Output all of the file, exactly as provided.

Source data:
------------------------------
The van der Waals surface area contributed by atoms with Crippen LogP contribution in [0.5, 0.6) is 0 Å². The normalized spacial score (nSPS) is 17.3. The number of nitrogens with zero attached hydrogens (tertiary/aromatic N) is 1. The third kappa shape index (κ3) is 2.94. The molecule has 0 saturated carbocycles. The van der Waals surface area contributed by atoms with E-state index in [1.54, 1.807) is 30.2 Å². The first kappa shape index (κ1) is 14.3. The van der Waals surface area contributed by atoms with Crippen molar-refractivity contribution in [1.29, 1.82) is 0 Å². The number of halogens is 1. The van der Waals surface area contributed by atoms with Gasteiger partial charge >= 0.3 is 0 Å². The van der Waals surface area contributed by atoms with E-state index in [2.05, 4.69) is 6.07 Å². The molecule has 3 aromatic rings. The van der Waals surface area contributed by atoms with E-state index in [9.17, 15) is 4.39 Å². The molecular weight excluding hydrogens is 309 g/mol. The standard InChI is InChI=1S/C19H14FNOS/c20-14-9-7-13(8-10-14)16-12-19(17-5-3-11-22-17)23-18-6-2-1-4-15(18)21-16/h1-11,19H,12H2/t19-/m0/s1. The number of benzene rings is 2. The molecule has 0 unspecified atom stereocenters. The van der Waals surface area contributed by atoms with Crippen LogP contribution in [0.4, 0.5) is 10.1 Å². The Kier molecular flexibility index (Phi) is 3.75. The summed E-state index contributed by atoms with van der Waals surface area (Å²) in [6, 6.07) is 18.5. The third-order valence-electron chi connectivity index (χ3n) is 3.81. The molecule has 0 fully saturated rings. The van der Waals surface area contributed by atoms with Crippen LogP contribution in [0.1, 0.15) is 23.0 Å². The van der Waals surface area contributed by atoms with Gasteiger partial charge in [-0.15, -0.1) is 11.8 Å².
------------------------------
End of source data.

The van der Waals surface area contributed by atoms with Crippen LogP contribution in [0.5, 0.6) is 0 Å². The normalized spacial score (nSPS) is 17.3. The number of nitrogens with zero attached hydrogens (tertiary/aromatic N) is 1. The third kappa shape index (κ3) is 2.94. The molecule has 0 saturated carbocycles. The van der Waals surface area contributed by atoms with E-state index in [1.54, 1.807) is 30.2 Å². The first kappa shape index (κ1) is 14.3. The van der Waals surface area contributed by atoms with Crippen molar-refractivity contribution in [1.29, 1.82) is 0 Å². The number of halogens is 1. The van der Waals surface area contributed by atoms with Gasteiger partial charge >= 0.3 is 0 Å². The van der Waals surface area contributed by atoms with E-state index in [2.05, 4.69) is 6.07 Å². The molecule has 3 aromatic rings. The van der Waals surface area contributed by atoms with E-state index in [9.17, 15) is 4.39 Å². The molecular weight excluding hydrogens is 309 g/mol. The standard InChI is InChI=1S/C19H14FNOS/c20-14-9-7-13(8-10-14)16-12-19(17-5-3-11-22-17)23-18-6-2-1-4-15(18)21-16/h1-11,19H,12H2/t19-/m0/s1. The number of benzene rings is 2. The molecule has 0 unspecified atom stereocenters. The van der Waals surface area contributed by atoms with Crippen LogP contribution in [0.4, 0.5) is 10.1 Å². The Kier molecular flexibility index (Phi) is 3.75. The summed E-state index contributed by atoms with van der Waals surface area (Å²) in [6, 6.07) is 18.5. The third-order valence-electron chi connectivity index (χ3n) is 3.81. The molecule has 0 fully saturated rings. The van der Waals surface area contributed by atoms with Crippen LogP contribution in [0.1, 0.15) is 23.0 Å². The van der Waals surface area contributed by atoms with Gasteiger partial charge in [-0.15, -0.1) is 11.8 Å².